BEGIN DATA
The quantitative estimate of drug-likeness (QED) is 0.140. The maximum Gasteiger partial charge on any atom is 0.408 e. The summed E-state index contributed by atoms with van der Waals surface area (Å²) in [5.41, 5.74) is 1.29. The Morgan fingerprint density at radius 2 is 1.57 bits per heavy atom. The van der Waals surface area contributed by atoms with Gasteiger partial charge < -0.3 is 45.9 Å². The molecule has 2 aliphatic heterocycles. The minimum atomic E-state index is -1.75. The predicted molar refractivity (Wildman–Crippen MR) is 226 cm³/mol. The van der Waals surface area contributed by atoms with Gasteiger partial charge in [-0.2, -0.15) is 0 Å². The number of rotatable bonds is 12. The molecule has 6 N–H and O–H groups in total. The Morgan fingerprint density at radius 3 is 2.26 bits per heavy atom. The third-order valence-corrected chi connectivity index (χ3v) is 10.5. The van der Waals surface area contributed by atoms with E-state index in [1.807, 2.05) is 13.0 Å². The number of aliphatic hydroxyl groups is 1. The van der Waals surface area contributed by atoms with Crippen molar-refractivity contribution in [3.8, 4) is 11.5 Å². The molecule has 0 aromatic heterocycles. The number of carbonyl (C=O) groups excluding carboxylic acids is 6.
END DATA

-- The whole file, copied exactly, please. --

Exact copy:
The quantitative estimate of drug-likeness (QED) is 0.140. The maximum Gasteiger partial charge on any atom is 0.408 e. The summed E-state index contributed by atoms with van der Waals surface area (Å²) in [5.41, 5.74) is 1.29. The Morgan fingerprint density at radius 2 is 1.57 bits per heavy atom. The van der Waals surface area contributed by atoms with Gasteiger partial charge < -0.3 is 45.9 Å². The molecule has 2 aliphatic heterocycles. The minimum atomic E-state index is -1.75. The predicted molar refractivity (Wildman–Crippen MR) is 226 cm³/mol. The van der Waals surface area contributed by atoms with Gasteiger partial charge in [-0.2, -0.15) is 0 Å². The number of rotatable bonds is 12. The molecule has 6 N–H and O–H groups in total. The Morgan fingerprint density at radius 3 is 2.26 bits per heavy atom. The third-order valence-corrected chi connectivity index (χ3v) is 10.5. The van der Waals surface area contributed by atoms with E-state index in [1.807, 2.05) is 13.0 Å². The number of aliphatic hydroxyl groups is 1. The van der Waals surface area contributed by atoms with Crippen molar-refractivity contribution in [3.8, 4) is 11.5 Å². The molecule has 0 aromatic heterocycles. The number of carbonyl (C=O) groups excluding carboxylic acids is 6.